The FBI’s Kavanaugh investigation
Brett Kavanaugh’s nomination to the Supreme Court hung in the balance this week as the FBI conducted an investigation into the sexual assault allegations against him, at the insistence of wavering Republican senators. After hearing emotional testimony from both Kavanaugh and Christine Blasey Ford, who has accused the judge of sexually assaulting her when they were both teenagers, Sen. Jeff Flake of Arizona said the issue of who was telling the truth “is tearing the country apart,” and that he could not vote for Kavanaugh without further clarification from the FBI. Republican Sens. Susan Collins of Maine and Lisa Murkowski of Alaska joined Flake in backing an investigation. But House Majority Leader Mitch McConnell said he would call for a vote as soon as the FBI concluded its expanded background check. “The time for endless delay and obstruction has come to a close,” McConnell said.
President Trump ordered the FBI to conduct an investigation into the allegations from Blasey Ford as well as from Deborah Ramirez, a former Yale classmate who has accused Kavanaugh of exposing himself to her at a college party. But the FBI reportedly was not given authority to look into Kavanaugh’s drinking habits in high school and college or whether he told the truth during his Senate testimony. Initially, the White House provided the bureau with a list of only four witnesses to question; after backlash from Democrats, the White House clarified that the FBI could interview anyone agents felt necessary, as long as the investigation wrapped up within one week. Ramirez’s attorney, John Clune, said she provided more than 20 names to the FBI, but there’s no indication that the FBI has contacted any of them. “We have great concern that the FBI is not conducting—or not being permitted to conduct—a serious investigation,” Clune said. The FBI’s report was due be sent to the Senate after The Week went to press.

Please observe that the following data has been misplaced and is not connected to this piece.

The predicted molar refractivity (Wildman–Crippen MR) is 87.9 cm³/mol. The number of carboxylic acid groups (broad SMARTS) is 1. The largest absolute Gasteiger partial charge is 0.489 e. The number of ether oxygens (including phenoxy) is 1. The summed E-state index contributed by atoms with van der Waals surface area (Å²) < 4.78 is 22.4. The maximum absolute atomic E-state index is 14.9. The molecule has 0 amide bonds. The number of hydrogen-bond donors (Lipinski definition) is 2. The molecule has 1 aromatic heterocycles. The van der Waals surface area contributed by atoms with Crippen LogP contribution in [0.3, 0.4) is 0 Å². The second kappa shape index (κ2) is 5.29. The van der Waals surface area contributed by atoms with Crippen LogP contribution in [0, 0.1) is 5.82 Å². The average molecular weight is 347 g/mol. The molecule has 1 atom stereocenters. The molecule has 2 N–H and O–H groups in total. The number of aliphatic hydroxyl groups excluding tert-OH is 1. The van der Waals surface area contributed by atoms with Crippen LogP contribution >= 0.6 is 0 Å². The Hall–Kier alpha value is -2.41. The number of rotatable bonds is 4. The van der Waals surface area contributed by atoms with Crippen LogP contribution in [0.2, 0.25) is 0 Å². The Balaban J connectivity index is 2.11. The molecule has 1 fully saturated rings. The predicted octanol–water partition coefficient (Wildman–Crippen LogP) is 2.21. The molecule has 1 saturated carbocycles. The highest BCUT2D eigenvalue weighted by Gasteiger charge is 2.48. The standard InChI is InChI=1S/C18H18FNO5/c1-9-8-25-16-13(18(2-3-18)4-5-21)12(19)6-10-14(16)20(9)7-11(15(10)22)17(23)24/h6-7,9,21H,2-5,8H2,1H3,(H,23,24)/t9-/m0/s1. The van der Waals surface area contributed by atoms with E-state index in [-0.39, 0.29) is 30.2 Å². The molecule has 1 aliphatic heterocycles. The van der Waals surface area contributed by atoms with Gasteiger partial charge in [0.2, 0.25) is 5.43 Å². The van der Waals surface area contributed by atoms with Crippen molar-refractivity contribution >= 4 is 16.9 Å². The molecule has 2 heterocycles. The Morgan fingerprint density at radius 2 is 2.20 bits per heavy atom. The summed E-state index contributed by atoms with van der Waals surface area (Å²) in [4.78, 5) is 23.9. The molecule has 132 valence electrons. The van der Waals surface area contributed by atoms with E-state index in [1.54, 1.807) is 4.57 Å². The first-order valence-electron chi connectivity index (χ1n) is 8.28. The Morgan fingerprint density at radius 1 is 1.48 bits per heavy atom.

What the editorials said
Democrats got what they wanted by delaying the vote on Kavanaugh, said WashingtonExaminer.com. Their real agenda is to prevent President Trump from filling this seat until, they hope, “they take over the Senate in the midterm elections.” Then they’ll refuse to confirm anyone until 2020. If the FBI doesn’t find any proof of the sexual assault allegations, Democrats will undoubtedly “move the goalposts” and say the bureau “wasn’t given enough time or manpower or resources.” But it’s impossible for the FBI or Kavanaugh to prove he’s innocent, and if no evidence of guilt is found, “the Senate must disregard the accusation” and promptly “confirm an excellent nominee.”
“Whatever happens next, Republican lawmakers ought to tread carefully,” said The New York Times. Blasey Ford’s wrenching testimony has inspired legions of women to share their own experiences with sexual assault. “In response, Republican men have largely shrugged their shoulders” and, even worse, dismissed Blasey Ford as “hopelessly confused, a political pawn, or a liar.” The real danger, President Trump and many Republicans say, is that good men like Kavanaugh will be destroyed by false accusations. “This is straight-up culture warfare.”